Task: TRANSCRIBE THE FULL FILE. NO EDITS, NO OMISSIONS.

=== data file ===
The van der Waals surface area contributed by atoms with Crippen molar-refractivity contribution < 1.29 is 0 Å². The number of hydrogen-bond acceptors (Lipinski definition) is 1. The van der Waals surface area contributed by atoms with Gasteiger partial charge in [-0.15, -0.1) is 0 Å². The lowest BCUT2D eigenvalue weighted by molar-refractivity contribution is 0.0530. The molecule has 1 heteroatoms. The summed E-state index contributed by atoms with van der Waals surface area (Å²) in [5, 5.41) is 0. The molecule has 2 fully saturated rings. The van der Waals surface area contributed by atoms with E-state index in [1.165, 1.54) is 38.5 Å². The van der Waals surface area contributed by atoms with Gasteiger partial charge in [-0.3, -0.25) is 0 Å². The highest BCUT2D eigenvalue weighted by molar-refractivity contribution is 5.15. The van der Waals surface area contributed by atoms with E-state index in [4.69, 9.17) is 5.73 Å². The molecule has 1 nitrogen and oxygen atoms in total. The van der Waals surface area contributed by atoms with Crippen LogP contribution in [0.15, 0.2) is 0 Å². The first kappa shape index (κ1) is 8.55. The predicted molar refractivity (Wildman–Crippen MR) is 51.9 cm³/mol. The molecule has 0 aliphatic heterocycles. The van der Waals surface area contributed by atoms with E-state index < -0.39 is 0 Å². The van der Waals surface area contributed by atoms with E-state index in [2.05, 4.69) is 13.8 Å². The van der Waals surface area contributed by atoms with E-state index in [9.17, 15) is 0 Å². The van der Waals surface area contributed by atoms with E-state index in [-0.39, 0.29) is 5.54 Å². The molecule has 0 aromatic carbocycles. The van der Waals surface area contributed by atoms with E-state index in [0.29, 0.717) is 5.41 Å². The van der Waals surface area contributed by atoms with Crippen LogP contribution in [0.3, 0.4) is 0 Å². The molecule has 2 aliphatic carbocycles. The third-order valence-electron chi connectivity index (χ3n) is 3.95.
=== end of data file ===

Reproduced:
The van der Waals surface area contributed by atoms with Crippen molar-refractivity contribution < 1.29 is 0 Å². The number of hydrogen-bond acceptors (Lipinski definition) is 1. The van der Waals surface area contributed by atoms with Gasteiger partial charge in [-0.15, -0.1) is 0 Å². The lowest BCUT2D eigenvalue weighted by molar-refractivity contribution is 0.0530. The molecule has 1 heteroatoms. The summed E-state index contributed by atoms with van der Waals surface area (Å²) in [5, 5.41) is 0. The molecule has 2 fully saturated rings. The van der Waals surface area contributed by atoms with E-state index in [1.165, 1.54) is 38.5 Å². The van der Waals surface area contributed by atoms with Gasteiger partial charge in [-0.3, -0.25) is 0 Å². The highest BCUT2D eigenvalue weighted by molar-refractivity contribution is 5.15. The van der Waals surface area contributed by atoms with E-state index in [4.69, 9.17) is 5.73 Å². The molecule has 1 nitrogen and oxygen atoms in total. The van der Waals surface area contributed by atoms with Crippen LogP contribution in [0.15, 0.2) is 0 Å². The first kappa shape index (κ1) is 8.55. The predicted molar refractivity (Wildman–Crippen MR) is 51.9 cm³/mol. The molecule has 0 aliphatic heterocycles. The van der Waals surface area contributed by atoms with E-state index < -0.39 is 0 Å². The van der Waals surface area contributed by atoms with E-state index in [2.05, 4.69) is 13.8 Å². The van der Waals surface area contributed by atoms with E-state index in [9.17, 15) is 0 Å². The van der Waals surface area contributed by atoms with E-state index in [-0.39, 0.29) is 5.54 Å². The molecule has 0 aromatic carbocycles. The van der Waals surface area contributed by atoms with E-state index in [0.29, 0.717) is 5.41 Å². The van der Waals surface area contributed by atoms with Crippen LogP contribution in [0.3, 0.4) is 0 Å². The molecule has 2 aliphatic carbocycles. The third-order valence-electron chi connectivity index (χ3n) is 3.95.